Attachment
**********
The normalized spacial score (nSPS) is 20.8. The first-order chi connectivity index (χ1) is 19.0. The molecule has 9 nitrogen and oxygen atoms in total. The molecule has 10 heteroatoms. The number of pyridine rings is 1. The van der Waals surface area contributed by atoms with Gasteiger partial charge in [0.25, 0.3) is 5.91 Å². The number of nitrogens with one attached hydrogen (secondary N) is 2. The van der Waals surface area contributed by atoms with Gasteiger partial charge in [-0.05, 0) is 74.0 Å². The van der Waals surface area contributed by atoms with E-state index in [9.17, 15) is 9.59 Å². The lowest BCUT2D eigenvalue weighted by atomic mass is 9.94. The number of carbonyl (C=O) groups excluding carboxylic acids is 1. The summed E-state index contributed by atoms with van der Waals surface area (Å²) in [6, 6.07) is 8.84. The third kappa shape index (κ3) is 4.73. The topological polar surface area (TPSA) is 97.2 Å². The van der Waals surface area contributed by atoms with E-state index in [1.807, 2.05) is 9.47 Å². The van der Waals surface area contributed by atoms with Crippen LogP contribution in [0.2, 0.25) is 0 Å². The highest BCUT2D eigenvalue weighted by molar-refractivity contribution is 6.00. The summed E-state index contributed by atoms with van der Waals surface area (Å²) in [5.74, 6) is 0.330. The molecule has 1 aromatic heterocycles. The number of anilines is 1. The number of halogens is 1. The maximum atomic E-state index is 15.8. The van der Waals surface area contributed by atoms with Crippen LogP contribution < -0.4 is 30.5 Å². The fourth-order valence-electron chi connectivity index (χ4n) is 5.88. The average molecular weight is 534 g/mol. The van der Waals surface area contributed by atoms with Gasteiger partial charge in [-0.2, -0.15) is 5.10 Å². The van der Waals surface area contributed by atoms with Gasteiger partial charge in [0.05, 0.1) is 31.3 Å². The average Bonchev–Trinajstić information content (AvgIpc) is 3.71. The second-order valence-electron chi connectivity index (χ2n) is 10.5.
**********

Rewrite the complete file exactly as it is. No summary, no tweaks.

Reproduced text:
The normalized spacial score (nSPS) is 20.8. The first-order chi connectivity index (χ1) is 19.0. The molecule has 9 nitrogen and oxygen atoms in total. The molecule has 10 heteroatoms. The number of pyridine rings is 1. The van der Waals surface area contributed by atoms with Gasteiger partial charge in [0.25, 0.3) is 5.91 Å². The number of nitrogens with one attached hydrogen (secondary N) is 2. The van der Waals surface area contributed by atoms with Gasteiger partial charge in [-0.05, 0) is 74.0 Å². The van der Waals surface area contributed by atoms with E-state index in [9.17, 15) is 9.59 Å². The lowest BCUT2D eigenvalue weighted by atomic mass is 9.94. The number of carbonyl (C=O) groups excluding carboxylic acids is 1. The summed E-state index contributed by atoms with van der Waals surface area (Å²) in [6, 6.07) is 8.84. The third kappa shape index (κ3) is 4.73. The topological polar surface area (TPSA) is 97.2 Å². The van der Waals surface area contributed by atoms with E-state index in [1.807, 2.05) is 9.47 Å². The van der Waals surface area contributed by atoms with Crippen LogP contribution in [0.2, 0.25) is 0 Å². The highest BCUT2D eigenvalue weighted by molar-refractivity contribution is 6.00. The summed E-state index contributed by atoms with van der Waals surface area (Å²) in [5.74, 6) is 0.330. The molecule has 1 aromatic heterocycles. The number of anilines is 1. The number of halogens is 1. The maximum atomic E-state index is 15.8. The van der Waals surface area contributed by atoms with Crippen LogP contribution < -0.4 is 30.5 Å². The fourth-order valence-electron chi connectivity index (χ4n) is 5.88. The average molecular weight is 534 g/mol. The van der Waals surface area contributed by atoms with Gasteiger partial charge in [-0.2, -0.15) is 5.10 Å². The van der Waals surface area contributed by atoms with Gasteiger partial charge in [0.05, 0.1) is 31.3 Å². The average Bonchev–Trinajstić information content (AvgIpc) is 3.71. The second-order valence-electron chi connectivity index (χ2n) is 10.5.